Pai was sure it would be a hit with tour operators in Bangkok — but he was wrong. “They weren’t even interested to go and inspect the places,” he said.
That pushed the former engineer, now 34, to set up Local Alike, a travel consultancy that promotes sustainable tourism in 70 villages.
“I grew up in the same situation where there weren’t many economic opportunities, so it attracts me to work for the people,” said Pai, who lived with his grandparents in a village in northeast Thailand until he was eight while his parents traveled in search of laboring work.
A growing number of young Thai entrepreneurs like Pai are getting involved in activities that have traditionally been the domain of the government and development groups — from providing water in remote communities to helping coffee farmers earn a fair income.
This new generation of business owners believes running companies that invest in tackling social and environmental causes is a better way to help than relying on donors’ whims.
“There are so many problems in Thailand that need to be solved,” said Pai. “I see (this as) the new pattern of doing business — doing good while making money.”
Half of Local Alike’s business units are now financially sustainable and it runs a development fund that supports local projects, he said.
Thailand’s transformation to an upper-middle-income country in less than a generation has lifted millions out of poverty, but inequality and deprivation persist.
Over 80 percent of Thailand’s 7.1 million poor people live in rural areas, and an additional 6.7 million are just above the poverty line, according to the World Bank.
The Southeast Asian nation of 66 million also faces serious challenges of environmental degradation and resource depletion caused by mass tourism, pollution, generation of waste and intensive farming, experts say.
Aliza Napartivaumnuay, 34, grew up in Kolkata, Rome and Seattle before moving back to Bangkok. She spent nearly a decade working in the retail supply chain before co-founding Socialgiver more than two years ago.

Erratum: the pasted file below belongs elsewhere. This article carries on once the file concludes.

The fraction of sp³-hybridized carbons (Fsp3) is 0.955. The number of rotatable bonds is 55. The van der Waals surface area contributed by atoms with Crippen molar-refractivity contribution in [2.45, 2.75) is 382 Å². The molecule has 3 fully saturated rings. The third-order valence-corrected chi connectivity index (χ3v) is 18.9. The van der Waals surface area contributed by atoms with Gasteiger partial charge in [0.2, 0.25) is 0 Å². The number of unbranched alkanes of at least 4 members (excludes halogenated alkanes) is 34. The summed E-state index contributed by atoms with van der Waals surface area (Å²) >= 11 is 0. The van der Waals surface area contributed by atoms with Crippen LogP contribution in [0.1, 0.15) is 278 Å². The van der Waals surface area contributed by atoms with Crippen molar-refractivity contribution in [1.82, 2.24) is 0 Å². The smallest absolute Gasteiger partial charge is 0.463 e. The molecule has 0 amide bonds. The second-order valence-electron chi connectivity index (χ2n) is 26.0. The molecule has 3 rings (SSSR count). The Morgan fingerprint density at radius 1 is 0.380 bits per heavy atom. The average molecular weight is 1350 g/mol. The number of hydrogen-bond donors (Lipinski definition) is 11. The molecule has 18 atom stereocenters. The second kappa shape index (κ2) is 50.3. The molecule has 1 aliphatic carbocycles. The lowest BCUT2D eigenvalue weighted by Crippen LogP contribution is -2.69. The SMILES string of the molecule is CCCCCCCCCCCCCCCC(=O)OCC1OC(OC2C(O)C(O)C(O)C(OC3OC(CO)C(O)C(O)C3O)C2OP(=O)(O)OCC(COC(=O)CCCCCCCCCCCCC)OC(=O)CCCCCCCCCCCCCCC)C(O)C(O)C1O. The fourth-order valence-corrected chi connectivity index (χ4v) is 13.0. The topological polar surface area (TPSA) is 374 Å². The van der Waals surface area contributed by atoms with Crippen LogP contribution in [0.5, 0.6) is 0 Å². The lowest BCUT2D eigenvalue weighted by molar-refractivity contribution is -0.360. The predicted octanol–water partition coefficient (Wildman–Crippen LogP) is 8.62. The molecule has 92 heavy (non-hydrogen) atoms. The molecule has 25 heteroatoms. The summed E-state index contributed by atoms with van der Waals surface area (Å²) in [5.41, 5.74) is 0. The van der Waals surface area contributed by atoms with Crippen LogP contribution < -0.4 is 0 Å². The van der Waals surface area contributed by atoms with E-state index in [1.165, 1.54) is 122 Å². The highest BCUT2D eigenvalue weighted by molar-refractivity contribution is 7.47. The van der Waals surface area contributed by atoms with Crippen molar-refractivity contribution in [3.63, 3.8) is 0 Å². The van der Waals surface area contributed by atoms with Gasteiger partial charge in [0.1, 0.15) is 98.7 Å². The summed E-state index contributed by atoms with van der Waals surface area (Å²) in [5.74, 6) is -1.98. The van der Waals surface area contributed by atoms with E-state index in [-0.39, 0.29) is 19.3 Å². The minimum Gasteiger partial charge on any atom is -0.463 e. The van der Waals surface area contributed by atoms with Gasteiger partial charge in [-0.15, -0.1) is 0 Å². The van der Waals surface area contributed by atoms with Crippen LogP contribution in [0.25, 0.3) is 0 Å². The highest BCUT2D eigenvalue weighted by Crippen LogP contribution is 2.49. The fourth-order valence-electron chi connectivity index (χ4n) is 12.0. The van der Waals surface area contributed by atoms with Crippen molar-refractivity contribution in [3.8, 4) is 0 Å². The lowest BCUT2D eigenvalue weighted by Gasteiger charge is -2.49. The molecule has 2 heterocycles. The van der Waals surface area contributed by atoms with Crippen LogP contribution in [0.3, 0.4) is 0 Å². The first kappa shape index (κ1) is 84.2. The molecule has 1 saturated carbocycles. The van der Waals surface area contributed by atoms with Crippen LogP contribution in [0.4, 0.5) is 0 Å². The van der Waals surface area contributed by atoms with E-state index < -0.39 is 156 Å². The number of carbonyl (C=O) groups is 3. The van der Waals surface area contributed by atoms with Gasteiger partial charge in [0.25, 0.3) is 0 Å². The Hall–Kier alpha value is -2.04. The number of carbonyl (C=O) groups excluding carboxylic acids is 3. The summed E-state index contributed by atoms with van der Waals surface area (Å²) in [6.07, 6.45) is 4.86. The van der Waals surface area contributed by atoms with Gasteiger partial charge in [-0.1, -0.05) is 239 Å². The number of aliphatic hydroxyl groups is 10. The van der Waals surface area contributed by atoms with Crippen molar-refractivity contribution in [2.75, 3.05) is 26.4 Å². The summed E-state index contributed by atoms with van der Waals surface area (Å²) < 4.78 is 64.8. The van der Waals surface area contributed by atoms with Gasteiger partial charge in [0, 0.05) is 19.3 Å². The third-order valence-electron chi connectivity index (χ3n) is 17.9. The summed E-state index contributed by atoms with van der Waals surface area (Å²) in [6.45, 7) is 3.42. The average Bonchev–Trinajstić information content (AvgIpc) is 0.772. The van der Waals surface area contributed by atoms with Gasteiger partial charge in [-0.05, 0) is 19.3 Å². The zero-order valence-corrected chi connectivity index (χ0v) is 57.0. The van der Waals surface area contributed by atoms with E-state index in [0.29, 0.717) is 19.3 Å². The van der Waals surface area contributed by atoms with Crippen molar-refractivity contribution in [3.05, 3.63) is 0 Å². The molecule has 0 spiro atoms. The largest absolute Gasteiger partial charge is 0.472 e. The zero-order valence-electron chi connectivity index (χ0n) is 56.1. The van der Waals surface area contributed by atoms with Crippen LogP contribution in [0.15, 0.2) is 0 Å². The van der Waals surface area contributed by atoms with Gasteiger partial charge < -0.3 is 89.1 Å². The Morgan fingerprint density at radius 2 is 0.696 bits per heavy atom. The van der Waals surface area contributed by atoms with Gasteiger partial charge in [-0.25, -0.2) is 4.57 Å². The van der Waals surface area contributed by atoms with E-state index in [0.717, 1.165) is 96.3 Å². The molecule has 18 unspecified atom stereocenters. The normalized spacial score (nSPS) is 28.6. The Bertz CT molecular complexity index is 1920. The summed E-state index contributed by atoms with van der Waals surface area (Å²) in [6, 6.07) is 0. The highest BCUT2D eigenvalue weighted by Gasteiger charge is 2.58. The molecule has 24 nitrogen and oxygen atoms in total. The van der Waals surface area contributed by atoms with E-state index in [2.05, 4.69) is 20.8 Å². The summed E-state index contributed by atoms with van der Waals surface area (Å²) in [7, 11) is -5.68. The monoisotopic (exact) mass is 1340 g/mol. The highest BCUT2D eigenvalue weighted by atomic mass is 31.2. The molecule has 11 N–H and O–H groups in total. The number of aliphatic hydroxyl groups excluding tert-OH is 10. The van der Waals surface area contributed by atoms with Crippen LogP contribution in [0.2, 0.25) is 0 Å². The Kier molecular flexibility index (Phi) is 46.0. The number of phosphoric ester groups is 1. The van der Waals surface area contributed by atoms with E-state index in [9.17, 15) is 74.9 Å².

The online business offers deals on leisure services, including hotel rooms, restaurant tables and spa packages. The proceeds fund social and green projects, such as reforestation, children’s education and hospital beds for poor patients.
The idea was not to set up a business that spoke only to people who already care about such issues.
“We wanted to create something more inclusive and approachable by offering services users are accustomed to spending on,” said Aliza.
Many trace the birth of social enterprise in Thailand to the establishment in 1974 of Cabbages and Condoms, a successful Bangkok restaurant that funds sexual health education and provision.
But the concept only started gathering pace a few years ago, with incubators such as Change Fusion fostering start-ups.
Now there are businesses that enable blind children to learn using a special drawing board, or that train and employ people with disabilities. Others support widows and orphans affected by the conflict in southern Thailand, and use IT to help health professionals and charities develop mobile apps.
There are between 5,000 and 10,000 organizations in Thailand that fit the social enterprise model, said Nuttaphong Jaruwannaphong, director of the Thai Social Enterprise Office (TSEO).
Saks Rouypirom, 39, opened Broccoli Revolution, a trendy restaurant serving vegan, mostly organic food to help fund his non-profit Sati. Its projects include installing water filters in northern villages in partnership with US-based Planet Water Foundation.
“Sati means ‘mindfulness’ so it’s about being mindful of problems and solutions,” said Saks, who buys mushrooms for his restaurant from a street-child shelter and kale from farmers to whom he has provided the seeds.
“Being a business owner, you can make a conscious decision to support these causes,” added Saks, who was born and raised in the United States.
Still, for all the excitement about their potential, social enterprises face multiple challenges in Thailand, including a lack of regulation and limited access to finance.
It was “very difficult” to get investors on board to set up Local Alike, when they were told they would not see all the profits, said Pai. He received support from Change Fusion and entered business competitions to win funding.
In Thailand, companies seeking certification as social enterprises cannot pay more than 30 percent of their profits in the form of shareholder dividends, said TSEO’s Nuttaphong.
When Ayu “Lee” Chuepa wanted to help coffee farmers in his community earn a fair income, he had a hard time convincing villagers to work with him due to his youth and inexperience.
“My mother said that is to be expected. So I asked, ‘If you weren’t my parents, would you have joined me?’. They said, ‘Of course not. Are you crazy?’” he recounted, laughing.
Things have since improved. The Stock Exchange of Thailand, for example, now has an online platform that promotes investment in social enterprises.
But the public perception that such businesses offer lower-quality products still needs to be tackled, experts say.
“Since the beginning, I didn’t want to sell our products by making people feel pity. I want them to buy because they’re good,” said Lee, who belongs to the Akha ethnic minority.
He is now building his third branch of Akha Ama Coffee, with help from architects at Jai Baan Studio, another social enterprise that uses local resources and nature in its designs.
Lee hopes the division between social and traditional businesses will fade with time. “I want everyone in the world to be a social entrepreneur, doing good,” he said.